Olympus could announce the OM-D E-M5 III in October

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Back in August, Olympus executives confirmed that a follow-up to the now four-year-old OM-D E-M5 Mark II mirrorless camera was in the pipeline, although no mention was made of a possible release date.

Now, camera rumors site 4/3 Rumors says it is 99% certain that Olympus will announce the forthcoming camera on October 17. While that could be a strong possibility, the date is still speculation and no official word has come from the camera maker.

4/3 Rumors also suggests that the OM-D E-M5 Mark III could boast a 20MP micro four thirds (MFT) sensor – a step up from the 16MP micro four thirds sensor in E-M5 II. Also making its way to the third-generation M5 snapper, according to the report, is a new processor. That means the forthcoming camera could match the performance of the latest E-M1X flagship, which (like the three-year-old E-M1 Mark II) also features a 20MP sensor.

The report also suggests that E-M5 III will bring across the excellent 121 cross-type phase-detect autofocus (AF) system from the 2016 E-M1 flagship. If this is true, the new camera will be a step up from the E-M5 Mark II's 81-point FAST AF system, but won't quite match the E-M1X's 121-point hybrid (contrast and phase detect) Dual FAST autofocus.

While no other information has been divulged with much certainty, 4/3 Rumors is about 60% sure the new camera will be "lighter" and "more plasticky" but will still feature a "weather sealed body" that uses the same BLS-50 battery that's included in the Olympus PEN and E-M10 ranges.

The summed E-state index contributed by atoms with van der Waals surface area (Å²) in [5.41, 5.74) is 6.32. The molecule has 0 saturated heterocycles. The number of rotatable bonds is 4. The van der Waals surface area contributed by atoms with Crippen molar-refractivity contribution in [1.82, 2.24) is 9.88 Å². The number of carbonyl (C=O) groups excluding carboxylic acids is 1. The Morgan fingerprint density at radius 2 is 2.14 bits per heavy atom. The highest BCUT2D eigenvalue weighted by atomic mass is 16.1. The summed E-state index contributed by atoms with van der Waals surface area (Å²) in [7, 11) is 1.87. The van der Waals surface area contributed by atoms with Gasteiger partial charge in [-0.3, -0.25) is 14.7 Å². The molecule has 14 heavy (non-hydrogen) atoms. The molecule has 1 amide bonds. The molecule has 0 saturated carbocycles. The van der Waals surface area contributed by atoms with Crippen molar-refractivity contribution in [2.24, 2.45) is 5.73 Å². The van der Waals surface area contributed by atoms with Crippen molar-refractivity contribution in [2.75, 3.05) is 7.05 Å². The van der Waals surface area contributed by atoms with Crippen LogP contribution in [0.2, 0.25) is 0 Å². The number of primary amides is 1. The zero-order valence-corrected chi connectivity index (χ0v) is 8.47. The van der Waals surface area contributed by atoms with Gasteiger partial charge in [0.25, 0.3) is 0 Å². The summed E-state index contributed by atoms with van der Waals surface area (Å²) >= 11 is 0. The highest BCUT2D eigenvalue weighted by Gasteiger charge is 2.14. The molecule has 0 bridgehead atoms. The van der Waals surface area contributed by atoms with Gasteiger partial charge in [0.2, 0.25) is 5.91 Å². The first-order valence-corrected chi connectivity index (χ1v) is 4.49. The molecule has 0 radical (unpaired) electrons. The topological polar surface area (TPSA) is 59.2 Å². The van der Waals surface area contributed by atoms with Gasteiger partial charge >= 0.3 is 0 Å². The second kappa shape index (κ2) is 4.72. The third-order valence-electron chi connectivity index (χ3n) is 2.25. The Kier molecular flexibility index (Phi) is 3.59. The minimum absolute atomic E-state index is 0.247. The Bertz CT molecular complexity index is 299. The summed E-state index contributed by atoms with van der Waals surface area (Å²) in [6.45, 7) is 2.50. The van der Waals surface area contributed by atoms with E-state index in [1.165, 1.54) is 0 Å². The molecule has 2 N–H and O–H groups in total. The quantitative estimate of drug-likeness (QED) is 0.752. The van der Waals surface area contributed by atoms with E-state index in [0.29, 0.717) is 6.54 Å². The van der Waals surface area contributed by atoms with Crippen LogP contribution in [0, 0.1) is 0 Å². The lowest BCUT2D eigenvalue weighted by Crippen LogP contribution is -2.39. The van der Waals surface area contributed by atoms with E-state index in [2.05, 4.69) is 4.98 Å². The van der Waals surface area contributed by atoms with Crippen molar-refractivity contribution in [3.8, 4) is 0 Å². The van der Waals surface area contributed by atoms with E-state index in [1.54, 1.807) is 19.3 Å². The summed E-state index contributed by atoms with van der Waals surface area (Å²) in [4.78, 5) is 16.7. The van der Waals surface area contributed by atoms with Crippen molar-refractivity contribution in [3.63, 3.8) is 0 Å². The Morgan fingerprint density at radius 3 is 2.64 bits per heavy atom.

When the OM-D E-M5 II launched in 2015, it was a very respectable mid-range mirrorless option. However, the camera's 16MP sensor, lack of 4K video and an 81-point AF system now seems dated. So a refresh in the form of the E-M5 Mark III is more than welcome, especially if any of the aforementioned features are true.

Sharmishta Sarkar
Managing Editor (APAC)

Sharmishta is TechRadar's APAC Managing Editor and loves all things photography, something she discovered while chasing monkeys in the wilds of India (she studied to be a primatologist but has since left monkey business behind). While she's happiest with a camera in her hand, she's also an avid reader and has become a passionate proponent of ereaders, having appeared on Singaporean radio to talk about the convenience of these underrated devices. When she's not testing camera kits or the latest in e-paper tablets, she's discovering the joys and foibles of smart home gizmos. She's also the Australian Managing Editor of Digital Camera World and, if that wasn't enough, she contributes to T3 and Tom's Guide, while also working on two of Future's photography print magazines Down Under.